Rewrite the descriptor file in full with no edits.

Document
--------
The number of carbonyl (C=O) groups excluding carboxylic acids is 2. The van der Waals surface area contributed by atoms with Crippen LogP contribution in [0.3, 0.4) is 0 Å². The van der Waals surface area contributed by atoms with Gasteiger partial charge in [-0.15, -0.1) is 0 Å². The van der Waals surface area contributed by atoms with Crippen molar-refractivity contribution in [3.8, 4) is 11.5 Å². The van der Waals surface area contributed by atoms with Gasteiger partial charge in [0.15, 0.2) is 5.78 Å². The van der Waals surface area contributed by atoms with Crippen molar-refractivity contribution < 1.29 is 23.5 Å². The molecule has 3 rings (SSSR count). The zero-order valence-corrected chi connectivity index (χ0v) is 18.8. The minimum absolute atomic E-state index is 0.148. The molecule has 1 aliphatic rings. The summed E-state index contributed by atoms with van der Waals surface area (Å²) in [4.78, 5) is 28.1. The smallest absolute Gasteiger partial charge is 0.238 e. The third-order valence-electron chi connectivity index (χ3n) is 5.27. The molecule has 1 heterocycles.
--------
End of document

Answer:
The number of carbonyl (C=O) groups excluding carboxylic acids is 2. The van der Waals surface area contributed by atoms with Crippen LogP contribution in [0.3, 0.4) is 0 Å². The van der Waals surface area contributed by atoms with Gasteiger partial charge in [-0.15, -0.1) is 0 Å². The van der Waals surface area contributed by atoms with Crippen molar-refractivity contribution in [3.8, 4) is 11.5 Å². The van der Waals surface area contributed by atoms with Gasteiger partial charge in [0.15, 0.2) is 5.78 Å². The van der Waals surface area contributed by atoms with Crippen molar-refractivity contribution < 1.29 is 23.5 Å². The molecule has 3 rings (SSSR count). The zero-order valence-corrected chi connectivity index (χ0v) is 18.8. The minimum absolute atomic E-state index is 0.148. The molecule has 1 aliphatic rings. The summed E-state index contributed by atoms with van der Waals surface area (Å²) in [4.78, 5) is 28.1. The smallest absolute Gasteiger partial charge is 0.238 e. The third-order valence-electron chi connectivity index (χ3n) is 5.27. The molecule has 1 heterocycles.